Where have all the pulpits gone? Might we better say, “Where has the powerful preaching of the Word of God gone?” There is a dearth in the land. We need to pray that God would once again restore the powerful preaching of the Reformers and those who followed them of the same spirit. John Owen in 1674, when there was a decline in powerful preaching in Britain, looked back to an earlier time when great preaching had been common in the land. He writes, “They had a useful and fruitful ministry in the world, to the converting of many to God. But we have lived to see all these things decried and rejected…all conviction, sense of and sorrow for sin; all fear of the curse and wrath due unto sin; all troubles and distresses of mind on account of these things, - are ‘foolish imaginations, the effects of bodily distempers, enthusiastic notions, arising from the disorders of men’s brains’… and the whole doctrine concerning these things is branded as novelty, and hopes expressed of its sudden vanishing out of the world.” (taken from The Old Evangelicalism p. 25) Yet, suddenly, the great preaching came back within seventy years of John Owen’s writing these words. It came back in the Great Evangelical Revival through the preaching of George Whitefield, John and Charles Wesley and others. God sent a great revival that changed England and brought back the preaching of the Word of God in the spirit of the Reformers. Today, we must not give up. It is still possible that the pulpits can come back and that great convicting preaching can return. It may be that God will once again raise up preachers who will cry with Jeremiah saying, "Then I said, I will not make mention of him, nor speak any more in his name. But his word was in mine heart as a burning fire shut up in my bones, and I was weary with forbearing, and I could not stay." (Jeremiah 20:9 KJV) We must pray to that end!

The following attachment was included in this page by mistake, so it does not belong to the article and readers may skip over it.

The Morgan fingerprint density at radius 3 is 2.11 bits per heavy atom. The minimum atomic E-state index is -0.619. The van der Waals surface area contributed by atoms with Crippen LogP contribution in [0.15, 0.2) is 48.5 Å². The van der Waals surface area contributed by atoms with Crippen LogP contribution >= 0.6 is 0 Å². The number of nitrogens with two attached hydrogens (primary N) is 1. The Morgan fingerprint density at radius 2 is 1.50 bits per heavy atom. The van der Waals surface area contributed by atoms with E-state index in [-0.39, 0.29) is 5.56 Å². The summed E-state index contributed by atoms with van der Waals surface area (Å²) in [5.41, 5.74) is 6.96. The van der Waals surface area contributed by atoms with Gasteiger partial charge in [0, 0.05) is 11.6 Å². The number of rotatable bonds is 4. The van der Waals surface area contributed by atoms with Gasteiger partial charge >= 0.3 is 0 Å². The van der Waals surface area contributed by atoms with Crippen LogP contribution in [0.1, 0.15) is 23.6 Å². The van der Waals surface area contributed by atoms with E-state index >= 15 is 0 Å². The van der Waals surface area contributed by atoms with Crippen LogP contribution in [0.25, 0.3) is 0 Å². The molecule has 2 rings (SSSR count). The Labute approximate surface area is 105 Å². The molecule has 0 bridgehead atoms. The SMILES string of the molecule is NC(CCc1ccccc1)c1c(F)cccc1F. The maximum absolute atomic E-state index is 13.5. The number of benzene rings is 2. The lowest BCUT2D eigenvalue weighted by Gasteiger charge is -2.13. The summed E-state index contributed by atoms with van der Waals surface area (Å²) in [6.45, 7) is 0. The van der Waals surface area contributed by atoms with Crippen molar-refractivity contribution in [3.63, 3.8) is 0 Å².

All Scripture quotations are from the New International Version unless indicated otherwise.
Murray, Iain H. A Scottish Christian Heritage. The Banner of Truth Trust, Carlisle, Pennsylvania, 2006.
Murray, Iain H. The Old Evangelicalism. The Banner of Truth Trust, Carlisle, Pennsylvania, 2005.
The Old Testament Zion continues in the New Testament Zion. The Old Testament Zion is reborn in the New Testament Zion. The Messiah has come and He has set up His Church and He reigns spiritually over her. The Old Testament prophets looked ahead and saw the New Testament Zion, the renewed and fulfillment of the Old Testament Zion. They prophesied of glorious days ahead for the church. We are not going down in defeat but the church is yet to see her glory in this age.All Sermons by Alex Dodson